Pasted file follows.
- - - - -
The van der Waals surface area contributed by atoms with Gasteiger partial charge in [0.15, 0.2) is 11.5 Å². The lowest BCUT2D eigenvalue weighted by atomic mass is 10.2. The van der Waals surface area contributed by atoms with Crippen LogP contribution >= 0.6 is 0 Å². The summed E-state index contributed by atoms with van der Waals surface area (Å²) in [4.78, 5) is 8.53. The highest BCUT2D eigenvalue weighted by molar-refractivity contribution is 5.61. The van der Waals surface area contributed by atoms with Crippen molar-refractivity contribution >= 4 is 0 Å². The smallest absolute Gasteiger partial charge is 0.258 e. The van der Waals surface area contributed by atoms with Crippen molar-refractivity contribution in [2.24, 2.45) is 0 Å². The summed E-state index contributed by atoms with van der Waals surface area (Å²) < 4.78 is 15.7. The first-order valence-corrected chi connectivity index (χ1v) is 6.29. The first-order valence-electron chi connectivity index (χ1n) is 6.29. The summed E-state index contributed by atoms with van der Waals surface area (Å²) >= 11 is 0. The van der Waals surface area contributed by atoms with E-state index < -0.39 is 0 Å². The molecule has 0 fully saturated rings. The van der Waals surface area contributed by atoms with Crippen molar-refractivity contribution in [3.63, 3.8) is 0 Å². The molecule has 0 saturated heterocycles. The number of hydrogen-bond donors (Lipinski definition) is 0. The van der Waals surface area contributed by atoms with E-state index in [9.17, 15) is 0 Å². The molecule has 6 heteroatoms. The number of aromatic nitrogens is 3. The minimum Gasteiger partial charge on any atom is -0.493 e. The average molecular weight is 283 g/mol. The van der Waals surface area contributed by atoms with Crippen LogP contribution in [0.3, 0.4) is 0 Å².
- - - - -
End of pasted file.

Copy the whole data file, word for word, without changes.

The van der Waals surface area contributed by atoms with Gasteiger partial charge in [0.15, 0.2) is 11.5 Å². The lowest BCUT2D eigenvalue weighted by atomic mass is 10.2. The van der Waals surface area contributed by atoms with Crippen LogP contribution >= 0.6 is 0 Å². The summed E-state index contributed by atoms with van der Waals surface area (Å²) in [4.78, 5) is 8.53. The highest BCUT2D eigenvalue weighted by molar-refractivity contribution is 5.61. The van der Waals surface area contributed by atoms with Crippen molar-refractivity contribution >= 4 is 0 Å². The smallest absolute Gasteiger partial charge is 0.258 e. The van der Waals surface area contributed by atoms with Crippen molar-refractivity contribution in [2.24, 2.45) is 0 Å². The summed E-state index contributed by atoms with van der Waals surface area (Å²) < 4.78 is 15.7. The first-order valence-corrected chi connectivity index (χ1v) is 6.29. The first-order valence-electron chi connectivity index (χ1n) is 6.29. The summed E-state index contributed by atoms with van der Waals surface area (Å²) >= 11 is 0. The van der Waals surface area contributed by atoms with E-state index < -0.39 is 0 Å². The molecule has 0 fully saturated rings. The van der Waals surface area contributed by atoms with Crippen molar-refractivity contribution in [3.63, 3.8) is 0 Å². The molecule has 0 saturated heterocycles. The number of hydrogen-bond donors (Lipinski definition) is 0. The van der Waals surface area contributed by atoms with E-state index in [9.17, 15) is 0 Å². The molecule has 6 heteroatoms. The number of aromatic nitrogens is 3. The minimum Gasteiger partial charge on any atom is -0.493 e. The average molecular weight is 283 g/mol. The van der Waals surface area contributed by atoms with Crippen LogP contribution in [0.3, 0.4) is 0 Å².